Over time the channels will grow to carry more and more water with a higher capacity to erode sediment, and the overdeepening will deepen and the down-glacier slope will steepen. Eventually, the slope will reach a critical angle at which, in its new wider channel, the water can no longer be warmed enough by friction to remain liquid. When the water ascends the slope, the pressure drops and frazil ice will begin to form on the walls of the channel. The effect is somewhat similar to the champagne slush that might result from suddenly uncorking an overchilled bottle.

“When you form frazil ice, you have individual crystals, and we think that the void space between the crystals can trap materials,” Lawson says, “which then freezes to the basal layer.” As the sediment-filled frazil ice builds up, the meltwater arteries become further narrowed and clogged, forcing the meltwater into a much more distributed shallow flow system, like the flow of a very thin braided stream. When this occurs, the glacier has entered what scientists call the supercooled phase.

Deposition begins because a distributed system is less capable of carrying sediment than the larger channels are. That deposition, in turn, will eventually shallow the slope of the overdeepening back toward the critical angle, called the supercooling threshold.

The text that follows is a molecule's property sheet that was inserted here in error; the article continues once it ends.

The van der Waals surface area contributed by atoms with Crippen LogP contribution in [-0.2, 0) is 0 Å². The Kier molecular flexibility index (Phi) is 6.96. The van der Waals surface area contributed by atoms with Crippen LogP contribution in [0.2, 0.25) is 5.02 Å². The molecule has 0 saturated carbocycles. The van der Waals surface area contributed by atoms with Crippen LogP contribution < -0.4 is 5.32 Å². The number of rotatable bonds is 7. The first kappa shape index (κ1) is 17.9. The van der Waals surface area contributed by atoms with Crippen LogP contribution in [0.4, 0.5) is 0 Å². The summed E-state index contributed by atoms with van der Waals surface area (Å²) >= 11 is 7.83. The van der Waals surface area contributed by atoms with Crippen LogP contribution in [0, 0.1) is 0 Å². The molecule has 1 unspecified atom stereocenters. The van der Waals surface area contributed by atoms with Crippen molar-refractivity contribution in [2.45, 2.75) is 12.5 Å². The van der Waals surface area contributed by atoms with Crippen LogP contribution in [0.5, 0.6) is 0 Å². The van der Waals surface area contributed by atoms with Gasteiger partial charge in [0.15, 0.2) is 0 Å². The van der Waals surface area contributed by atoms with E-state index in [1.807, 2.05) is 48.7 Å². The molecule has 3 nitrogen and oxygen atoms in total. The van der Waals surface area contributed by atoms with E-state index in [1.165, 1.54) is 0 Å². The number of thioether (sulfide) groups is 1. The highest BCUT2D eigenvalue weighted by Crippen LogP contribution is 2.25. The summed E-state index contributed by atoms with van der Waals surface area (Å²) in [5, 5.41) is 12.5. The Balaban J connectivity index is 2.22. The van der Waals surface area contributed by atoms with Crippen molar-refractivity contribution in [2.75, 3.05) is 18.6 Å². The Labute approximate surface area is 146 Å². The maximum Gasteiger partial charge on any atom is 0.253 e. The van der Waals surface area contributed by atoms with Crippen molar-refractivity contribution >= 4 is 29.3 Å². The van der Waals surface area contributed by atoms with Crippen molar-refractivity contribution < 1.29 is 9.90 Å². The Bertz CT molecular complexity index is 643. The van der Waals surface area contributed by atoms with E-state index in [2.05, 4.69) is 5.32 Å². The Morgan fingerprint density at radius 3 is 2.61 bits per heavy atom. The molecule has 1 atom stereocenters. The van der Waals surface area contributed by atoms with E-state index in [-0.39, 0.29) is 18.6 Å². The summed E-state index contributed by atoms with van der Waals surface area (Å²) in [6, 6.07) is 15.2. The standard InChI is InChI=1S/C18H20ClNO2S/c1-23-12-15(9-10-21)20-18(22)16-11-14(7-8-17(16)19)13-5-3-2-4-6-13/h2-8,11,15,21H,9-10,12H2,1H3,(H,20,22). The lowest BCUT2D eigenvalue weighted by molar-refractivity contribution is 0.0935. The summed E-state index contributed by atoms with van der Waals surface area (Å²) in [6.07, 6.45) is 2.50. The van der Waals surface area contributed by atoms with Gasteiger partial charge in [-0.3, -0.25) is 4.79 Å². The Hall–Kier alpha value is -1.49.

Alley’s team says that through this series of feedbacks, the glacier will tend toward an equilibrium state, which they estimate could take more than 50 years to achieve. However, a change to the slope of the glacier’s surface, due to climate change, for example, could disrupt the equilibrium. A cooler climate would cause ice to build and steepen the surface slope, which would increase the rate of erosion. A warmer climate would cause the surface slope to shallow, which would increase the rate of deposition.

Previous studies of glaciers in Iceland and Alaska, including the Matanuska glacier, have shown that glaciohydraulic supercooling is occurring and that slopes and sediment discharge rates are consistent with the new hypothesis. However, researchers say that they need additional data on the processes and the nature of the ice-bed interface.

Sara Pratt
Geotimes contributing writer